Can I use my own SSL cert in the standard hosted version?


(Bo Vice) #1

Is there any way to enable SSL with a certificate we already own on the $100 hosted standard plan?


(Jeff Atwood) #2

Using a custom, customer cert is only supported on the enterprise plan. It is easier and simpler for us to control the cert, update it, renew it, etc so we are responsible end to end.


#3

Does that mean we cannot run SSL on the $100 hosted standard plan?


(Mittineague) #4

https://payments.discourse.org/buy/

SSL Option

For an additional $20/month, your site can be served over a secure HTTPS connection, and increase your plan limits:

Staff users 5 → 10
Page views 100k → 150k
Storage 10gb → 15gb


#5

Thanks, I saw the SSL option on the buy page, but not the explanation for the * next to it.


(Bo Vice) #6

Thanks for the response @codinghorror. As @ccdw mentioned, an explanation for what the limitations are on the standard and business plan for SSL certificates on the would be appreciated instead of just throwing a * next to it.


(Joshua Rosenfeld) #7

Um, the SSL Option is blue and underlined, indicating it is a hyperlink. Clicking on it brings up the exact text that @Mittineague shared. How else would you like the explanation to be posted to the webpage?


#8

Here’s what I see - OSX, Chrome…


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(Joshua Rosenfeld) #9

Right, so click on SSL option:


#10

Yes. I know. But I didn’t realise it 'til you mentioned it.

Call me old fashioned if you like, but an asterisk to me, signifies further explanation elsewhere on the page.

It’s not important, but knowing how everybody here likes to follow the detail, I thought it was worthwhile pointing it out - and that 2 users asked the same question within a day or so, might suggest that others, including potential customers, are also confused.


(Joshua Rosenfeld) #11

Well, no argument there. I would agree that on almost everything (paper and online), an asterisk (or other symbol) indicates that there is detail elsewhere (typically below). The first time I saw that I did indeed scroll down to look for an explanation.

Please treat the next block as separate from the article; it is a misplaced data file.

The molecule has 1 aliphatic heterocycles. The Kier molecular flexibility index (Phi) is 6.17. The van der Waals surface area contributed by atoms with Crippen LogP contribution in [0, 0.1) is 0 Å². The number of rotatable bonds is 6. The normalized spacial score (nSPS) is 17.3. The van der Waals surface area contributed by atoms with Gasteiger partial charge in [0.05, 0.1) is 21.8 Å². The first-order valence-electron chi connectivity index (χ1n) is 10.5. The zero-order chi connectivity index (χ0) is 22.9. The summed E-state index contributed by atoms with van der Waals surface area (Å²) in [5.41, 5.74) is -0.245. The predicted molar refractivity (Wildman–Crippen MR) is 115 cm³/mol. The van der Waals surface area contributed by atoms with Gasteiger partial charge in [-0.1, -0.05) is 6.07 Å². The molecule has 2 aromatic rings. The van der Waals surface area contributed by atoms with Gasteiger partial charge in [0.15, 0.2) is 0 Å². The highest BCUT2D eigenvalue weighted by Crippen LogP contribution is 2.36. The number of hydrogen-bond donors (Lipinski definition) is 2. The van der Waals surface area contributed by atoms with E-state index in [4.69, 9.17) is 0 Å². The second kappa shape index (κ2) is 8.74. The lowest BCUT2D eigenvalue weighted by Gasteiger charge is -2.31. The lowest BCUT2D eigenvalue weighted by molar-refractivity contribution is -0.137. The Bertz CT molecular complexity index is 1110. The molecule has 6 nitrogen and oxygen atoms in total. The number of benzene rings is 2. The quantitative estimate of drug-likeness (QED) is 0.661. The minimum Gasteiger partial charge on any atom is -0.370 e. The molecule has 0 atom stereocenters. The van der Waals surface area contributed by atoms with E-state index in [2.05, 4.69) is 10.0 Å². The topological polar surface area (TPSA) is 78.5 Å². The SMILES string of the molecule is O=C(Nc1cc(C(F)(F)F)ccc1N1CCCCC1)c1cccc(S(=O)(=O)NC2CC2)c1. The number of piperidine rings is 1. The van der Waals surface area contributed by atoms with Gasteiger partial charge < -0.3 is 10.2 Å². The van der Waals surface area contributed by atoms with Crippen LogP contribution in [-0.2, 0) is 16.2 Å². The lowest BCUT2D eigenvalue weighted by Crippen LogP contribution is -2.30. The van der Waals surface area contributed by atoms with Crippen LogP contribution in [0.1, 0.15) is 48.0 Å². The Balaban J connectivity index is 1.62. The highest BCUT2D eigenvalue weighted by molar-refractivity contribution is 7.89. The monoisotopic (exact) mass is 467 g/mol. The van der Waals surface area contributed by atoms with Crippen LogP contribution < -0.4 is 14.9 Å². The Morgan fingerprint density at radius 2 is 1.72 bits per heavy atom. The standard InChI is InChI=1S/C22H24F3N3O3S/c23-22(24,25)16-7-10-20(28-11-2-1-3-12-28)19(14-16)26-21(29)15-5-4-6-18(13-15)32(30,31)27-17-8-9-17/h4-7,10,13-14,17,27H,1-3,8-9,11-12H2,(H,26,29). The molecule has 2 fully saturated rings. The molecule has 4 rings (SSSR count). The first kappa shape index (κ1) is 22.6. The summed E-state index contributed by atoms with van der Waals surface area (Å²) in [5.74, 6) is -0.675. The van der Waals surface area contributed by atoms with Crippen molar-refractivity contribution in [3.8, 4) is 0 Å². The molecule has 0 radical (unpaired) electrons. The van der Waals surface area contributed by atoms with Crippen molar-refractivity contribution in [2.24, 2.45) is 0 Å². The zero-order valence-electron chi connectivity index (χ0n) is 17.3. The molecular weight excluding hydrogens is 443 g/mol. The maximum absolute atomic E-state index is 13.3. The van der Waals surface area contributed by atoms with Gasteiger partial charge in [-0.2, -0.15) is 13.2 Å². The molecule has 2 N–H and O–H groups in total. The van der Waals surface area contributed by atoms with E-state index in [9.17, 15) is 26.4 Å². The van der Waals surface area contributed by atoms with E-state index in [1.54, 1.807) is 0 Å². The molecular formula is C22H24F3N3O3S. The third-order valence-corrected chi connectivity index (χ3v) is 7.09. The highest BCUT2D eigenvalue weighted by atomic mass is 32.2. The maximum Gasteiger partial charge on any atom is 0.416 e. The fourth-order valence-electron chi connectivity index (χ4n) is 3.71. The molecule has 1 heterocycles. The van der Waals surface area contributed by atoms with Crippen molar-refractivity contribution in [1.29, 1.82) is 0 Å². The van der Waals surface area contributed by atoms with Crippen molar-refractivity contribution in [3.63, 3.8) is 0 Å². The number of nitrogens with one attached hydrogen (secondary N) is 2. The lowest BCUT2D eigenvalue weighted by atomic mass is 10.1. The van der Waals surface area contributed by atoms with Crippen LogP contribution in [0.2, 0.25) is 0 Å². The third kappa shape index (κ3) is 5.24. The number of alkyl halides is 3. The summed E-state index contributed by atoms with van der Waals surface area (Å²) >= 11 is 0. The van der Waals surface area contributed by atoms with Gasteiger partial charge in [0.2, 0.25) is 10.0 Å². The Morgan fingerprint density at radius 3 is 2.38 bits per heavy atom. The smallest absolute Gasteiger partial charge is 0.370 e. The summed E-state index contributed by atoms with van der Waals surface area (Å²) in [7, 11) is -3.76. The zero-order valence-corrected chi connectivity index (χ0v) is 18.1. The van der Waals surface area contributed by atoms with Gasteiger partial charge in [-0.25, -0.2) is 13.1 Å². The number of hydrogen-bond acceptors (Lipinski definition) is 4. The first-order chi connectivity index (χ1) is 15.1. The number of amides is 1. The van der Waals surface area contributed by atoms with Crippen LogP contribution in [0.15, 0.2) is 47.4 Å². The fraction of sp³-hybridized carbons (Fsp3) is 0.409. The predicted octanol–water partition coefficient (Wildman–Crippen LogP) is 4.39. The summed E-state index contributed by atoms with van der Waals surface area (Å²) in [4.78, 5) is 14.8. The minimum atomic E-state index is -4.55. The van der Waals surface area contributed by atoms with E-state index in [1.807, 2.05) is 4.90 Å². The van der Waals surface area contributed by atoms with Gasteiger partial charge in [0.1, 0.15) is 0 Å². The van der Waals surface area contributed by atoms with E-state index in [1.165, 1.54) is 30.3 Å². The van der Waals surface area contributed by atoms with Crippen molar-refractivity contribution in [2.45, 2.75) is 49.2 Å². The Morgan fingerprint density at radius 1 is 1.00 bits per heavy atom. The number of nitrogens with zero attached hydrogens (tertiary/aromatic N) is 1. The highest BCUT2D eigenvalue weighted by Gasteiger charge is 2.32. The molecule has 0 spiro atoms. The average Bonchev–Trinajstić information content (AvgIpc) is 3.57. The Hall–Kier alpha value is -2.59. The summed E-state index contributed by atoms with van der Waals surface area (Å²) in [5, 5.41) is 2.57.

At the same time, blue text on the internet typically implies a link…so I guess it depends on the audience. Maybe adding the “standard” hyperlink underline would help?


#12

You’ve got me again. I’ve been creating online solutions for almost 20 years and didn’t know that.

Maybe… Although I don’t see popups and hyperlinks as being the same thing.

Best to ask somebody who’s more up to date with conventions. Whoops, there’s an oxymoron if ever there was one.

Thanks for your help.


(Stephen) #13

I’m inclined to agree, blue text without an underline doesn’t have to be a link, it’s not brilliant UX, and yes asterisks mean footnotes or annotations, it shouldn’t be used in that way.

It’s fine for a large and frequently visited site to establish their own conventions, users will get used to different CSS for hyperlinks. In this case changing the colour just adds emphasis, adding the asterisk suggests it will be elaborated upon elsewhere in the page.

That said, the sky hasn’t fallen, the team may choose to tweak it, or not. We’re all friends here, even the pedants.